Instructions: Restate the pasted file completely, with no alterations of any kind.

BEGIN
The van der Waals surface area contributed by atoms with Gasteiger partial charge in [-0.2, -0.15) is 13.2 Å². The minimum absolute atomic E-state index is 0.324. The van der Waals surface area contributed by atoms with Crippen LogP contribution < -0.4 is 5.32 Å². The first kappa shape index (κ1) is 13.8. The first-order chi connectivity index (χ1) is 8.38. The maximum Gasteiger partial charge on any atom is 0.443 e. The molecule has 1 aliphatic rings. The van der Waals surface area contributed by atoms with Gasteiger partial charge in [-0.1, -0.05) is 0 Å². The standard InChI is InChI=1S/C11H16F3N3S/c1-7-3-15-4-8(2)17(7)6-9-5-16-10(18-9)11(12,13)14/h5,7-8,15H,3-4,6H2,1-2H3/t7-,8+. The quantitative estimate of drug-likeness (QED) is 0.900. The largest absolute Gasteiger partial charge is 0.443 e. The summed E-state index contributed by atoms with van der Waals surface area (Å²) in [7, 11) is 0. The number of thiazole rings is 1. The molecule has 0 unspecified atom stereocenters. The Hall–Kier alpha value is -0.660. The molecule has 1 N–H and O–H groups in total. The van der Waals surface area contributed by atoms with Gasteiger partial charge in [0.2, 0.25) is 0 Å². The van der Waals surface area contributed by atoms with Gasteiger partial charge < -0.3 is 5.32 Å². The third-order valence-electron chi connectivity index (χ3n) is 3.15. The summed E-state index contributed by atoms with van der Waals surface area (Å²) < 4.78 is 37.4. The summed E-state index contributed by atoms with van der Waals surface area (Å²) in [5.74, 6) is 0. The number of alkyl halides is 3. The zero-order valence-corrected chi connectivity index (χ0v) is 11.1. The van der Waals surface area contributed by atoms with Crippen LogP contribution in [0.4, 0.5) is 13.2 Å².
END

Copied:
The van der Waals surface area contributed by atoms with Gasteiger partial charge in [-0.2, -0.15) is 13.2 Å². The minimum absolute atomic E-state index is 0.324. The van der Waals surface area contributed by atoms with Crippen LogP contribution < -0.4 is 5.32 Å². The first kappa shape index (κ1) is 13.8. The first-order chi connectivity index (χ1) is 8.38. The maximum Gasteiger partial charge on any atom is 0.443 e. The molecule has 1 aliphatic rings. The van der Waals surface area contributed by atoms with Gasteiger partial charge in [-0.1, -0.05) is 0 Å². The standard InChI is InChI=1S/C11H16F3N3S/c1-7-3-15-4-8(2)17(7)6-9-5-16-10(18-9)11(12,13)14/h5,7-8,15H,3-4,6H2,1-2H3/t7-,8+. The quantitative estimate of drug-likeness (QED) is 0.900. The largest absolute Gasteiger partial charge is 0.443 e. The summed E-state index contributed by atoms with van der Waals surface area (Å²) in [7, 11) is 0. The number of thiazole rings is 1. The molecule has 0 unspecified atom stereocenters. The Hall–Kier alpha value is -0.660. The molecule has 1 N–H and O–H groups in total. The van der Waals surface area contributed by atoms with Gasteiger partial charge in [0.2, 0.25) is 0 Å². The van der Waals surface area contributed by atoms with Gasteiger partial charge < -0.3 is 5.32 Å². The third-order valence-electron chi connectivity index (χ3n) is 3.15. The summed E-state index contributed by atoms with van der Waals surface area (Å²) < 4.78 is 37.4. The summed E-state index contributed by atoms with van der Waals surface area (Å²) in [5.74, 6) is 0. The number of alkyl halides is 3. The zero-order valence-corrected chi connectivity index (χ0v) is 11.1. The van der Waals surface area contributed by atoms with Crippen LogP contribution in [0.4, 0.5) is 13.2 Å².